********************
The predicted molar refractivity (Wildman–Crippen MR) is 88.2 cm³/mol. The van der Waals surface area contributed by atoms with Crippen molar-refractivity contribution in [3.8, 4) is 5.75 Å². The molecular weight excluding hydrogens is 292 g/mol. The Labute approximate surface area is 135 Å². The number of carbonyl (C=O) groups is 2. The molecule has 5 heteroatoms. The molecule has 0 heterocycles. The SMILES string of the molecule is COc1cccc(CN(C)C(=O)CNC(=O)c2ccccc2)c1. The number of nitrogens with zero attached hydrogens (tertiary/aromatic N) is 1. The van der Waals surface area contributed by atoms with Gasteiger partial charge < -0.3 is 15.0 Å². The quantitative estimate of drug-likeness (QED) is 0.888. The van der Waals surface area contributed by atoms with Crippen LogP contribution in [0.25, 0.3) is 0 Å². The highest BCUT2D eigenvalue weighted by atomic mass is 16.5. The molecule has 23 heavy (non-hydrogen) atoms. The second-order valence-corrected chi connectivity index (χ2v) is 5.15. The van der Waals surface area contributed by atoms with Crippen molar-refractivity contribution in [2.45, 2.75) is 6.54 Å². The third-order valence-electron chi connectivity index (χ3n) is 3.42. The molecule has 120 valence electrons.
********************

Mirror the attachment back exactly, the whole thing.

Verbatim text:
The predicted molar refractivity (Wildman–Crippen MR) is 88.2 cm³/mol. The van der Waals surface area contributed by atoms with Crippen molar-refractivity contribution in [3.8, 4) is 5.75 Å². The molecular weight excluding hydrogens is 292 g/mol. The Labute approximate surface area is 135 Å². The number of carbonyl (C=O) groups is 2. The molecule has 5 heteroatoms. The molecule has 0 heterocycles. The SMILES string of the molecule is COc1cccc(CN(C)C(=O)CNC(=O)c2ccccc2)c1. The number of nitrogens with zero attached hydrogens (tertiary/aromatic N) is 1. The van der Waals surface area contributed by atoms with Gasteiger partial charge < -0.3 is 15.0 Å². The quantitative estimate of drug-likeness (QED) is 0.888. The van der Waals surface area contributed by atoms with Crippen LogP contribution in [0.25, 0.3) is 0 Å². The highest BCUT2D eigenvalue weighted by atomic mass is 16.5. The molecule has 23 heavy (non-hydrogen) atoms. The second-order valence-corrected chi connectivity index (χ2v) is 5.15. The van der Waals surface area contributed by atoms with Crippen molar-refractivity contribution in [2.45, 2.75) is 6.54 Å². The third-order valence-electron chi connectivity index (χ3n) is 3.42. The molecule has 120 valence electrons.